vaccine vials 012721HIGHWOOD – Stories of clinics not receiving their promised number of COVID-19 vaccines, appointment websites crashing, and people spending the night in their cars hoping to be first in line to get their dose aren’t unheard of. The frequency of these stories – and others – led State Senator Julie Morrison (D-Lake Forest) to schedule a Senate hearing on the statewide vaccine distribution plan.

“As the demand for the vaccine has grown, so has anticipation for each of us waiting for the vaccine,” Morrison said. “We’ve been fielding calls from frustrated and frightened constituents who are eligible but can’t find their place in line or get the vaccine.”

At Thursday’s Senate Health Committee – chaired by Morrison – senators brought forth concerns from people who live in districts they represent about issues ranging from how people who are homebound can receive the vaccine to how local communities can plan clinics without more precise numbers on how many doses they will receive.

Illinois Department of Public Health Director Dr. Ngozi Ezike helped answer those questions, and said to date, the state has administered more than 1.5 million vaccines – 1.2 million of which were initial doses and more than 300,000 were second doses. She acknowledged there have been challenges, and IDPH will provide more than $25 million in grants to local health departments throughout the state to assist with challenges administering the vaccination.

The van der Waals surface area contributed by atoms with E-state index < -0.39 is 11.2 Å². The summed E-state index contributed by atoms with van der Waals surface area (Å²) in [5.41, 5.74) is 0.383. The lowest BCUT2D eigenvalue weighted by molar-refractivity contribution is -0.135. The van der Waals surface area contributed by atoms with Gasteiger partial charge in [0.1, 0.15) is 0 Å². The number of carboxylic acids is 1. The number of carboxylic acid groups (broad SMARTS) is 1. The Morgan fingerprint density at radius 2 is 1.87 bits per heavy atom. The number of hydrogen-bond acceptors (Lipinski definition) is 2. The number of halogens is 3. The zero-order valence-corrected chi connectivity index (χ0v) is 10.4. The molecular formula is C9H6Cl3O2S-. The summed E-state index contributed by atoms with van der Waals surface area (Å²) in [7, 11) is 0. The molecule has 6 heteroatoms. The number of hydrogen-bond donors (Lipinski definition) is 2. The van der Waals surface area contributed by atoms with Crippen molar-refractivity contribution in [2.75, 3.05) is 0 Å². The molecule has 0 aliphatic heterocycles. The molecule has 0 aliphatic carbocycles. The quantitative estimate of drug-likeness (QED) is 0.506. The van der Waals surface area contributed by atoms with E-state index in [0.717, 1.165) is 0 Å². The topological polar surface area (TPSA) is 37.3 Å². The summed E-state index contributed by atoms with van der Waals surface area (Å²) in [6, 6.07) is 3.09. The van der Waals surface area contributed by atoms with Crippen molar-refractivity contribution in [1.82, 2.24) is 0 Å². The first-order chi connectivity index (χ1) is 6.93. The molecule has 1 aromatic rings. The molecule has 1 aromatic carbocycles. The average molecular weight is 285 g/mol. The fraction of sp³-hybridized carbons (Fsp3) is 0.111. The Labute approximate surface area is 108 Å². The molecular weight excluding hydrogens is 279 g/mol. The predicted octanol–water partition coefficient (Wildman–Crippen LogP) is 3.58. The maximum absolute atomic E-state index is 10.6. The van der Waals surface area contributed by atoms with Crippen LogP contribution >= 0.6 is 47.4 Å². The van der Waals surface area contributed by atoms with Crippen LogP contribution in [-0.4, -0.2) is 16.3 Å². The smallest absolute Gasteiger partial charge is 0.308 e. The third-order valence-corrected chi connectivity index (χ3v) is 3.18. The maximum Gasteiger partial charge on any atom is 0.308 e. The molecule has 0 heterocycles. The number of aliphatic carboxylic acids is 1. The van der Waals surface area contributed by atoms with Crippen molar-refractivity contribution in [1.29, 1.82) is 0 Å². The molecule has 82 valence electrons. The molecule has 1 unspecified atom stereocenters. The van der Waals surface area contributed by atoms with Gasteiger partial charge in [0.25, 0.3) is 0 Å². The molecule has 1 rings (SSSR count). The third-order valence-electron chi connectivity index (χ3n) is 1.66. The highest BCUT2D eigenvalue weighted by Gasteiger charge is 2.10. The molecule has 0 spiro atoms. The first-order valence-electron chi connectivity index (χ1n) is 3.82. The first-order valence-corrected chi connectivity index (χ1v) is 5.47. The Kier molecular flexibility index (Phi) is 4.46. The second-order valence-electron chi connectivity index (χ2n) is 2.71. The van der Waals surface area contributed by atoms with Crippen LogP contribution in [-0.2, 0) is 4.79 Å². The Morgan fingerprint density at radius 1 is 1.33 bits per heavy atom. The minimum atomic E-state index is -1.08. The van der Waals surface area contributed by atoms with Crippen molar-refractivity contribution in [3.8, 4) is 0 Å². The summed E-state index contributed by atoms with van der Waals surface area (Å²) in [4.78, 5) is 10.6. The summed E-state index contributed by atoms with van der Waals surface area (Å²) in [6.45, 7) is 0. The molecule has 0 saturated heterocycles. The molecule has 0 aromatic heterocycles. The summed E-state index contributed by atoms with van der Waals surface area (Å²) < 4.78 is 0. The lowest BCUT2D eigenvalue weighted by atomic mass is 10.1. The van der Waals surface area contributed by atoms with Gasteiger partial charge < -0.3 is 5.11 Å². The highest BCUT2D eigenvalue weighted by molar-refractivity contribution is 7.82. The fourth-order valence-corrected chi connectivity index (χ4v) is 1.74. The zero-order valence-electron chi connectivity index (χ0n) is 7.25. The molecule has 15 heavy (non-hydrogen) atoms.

While Morrison is pleased more people will be able to receive their dose under Phase 1b, she raised concerns about the amount of available vaccine, asking how to make sure people 65 and older won’t be lost in the competitive crowd. Ezike said 25% of that population has been vaccinated and IDPH continues to reach out to ensure no one is left behind.

“I know patience has run thin as people are worried about their safety and the safety of their loved ones, so obviously the limitation of this vaccine is causing some anxiety,” Ezike said. “We will be giving out the vaccine as quickly as we can get it.”

Morrison will continue to work with IDPH, local health departments and other stakeholders to ensure every person eligible for the vaccine can get it in an efficient way. She plans to call another meeting in weeks to come to see if progress has been made.

“It is my wish we can bring light and clarity to the process,” Morrison said. “I hope we can continue to work collaboratively to create a more coordinated and efficient distribution plan.”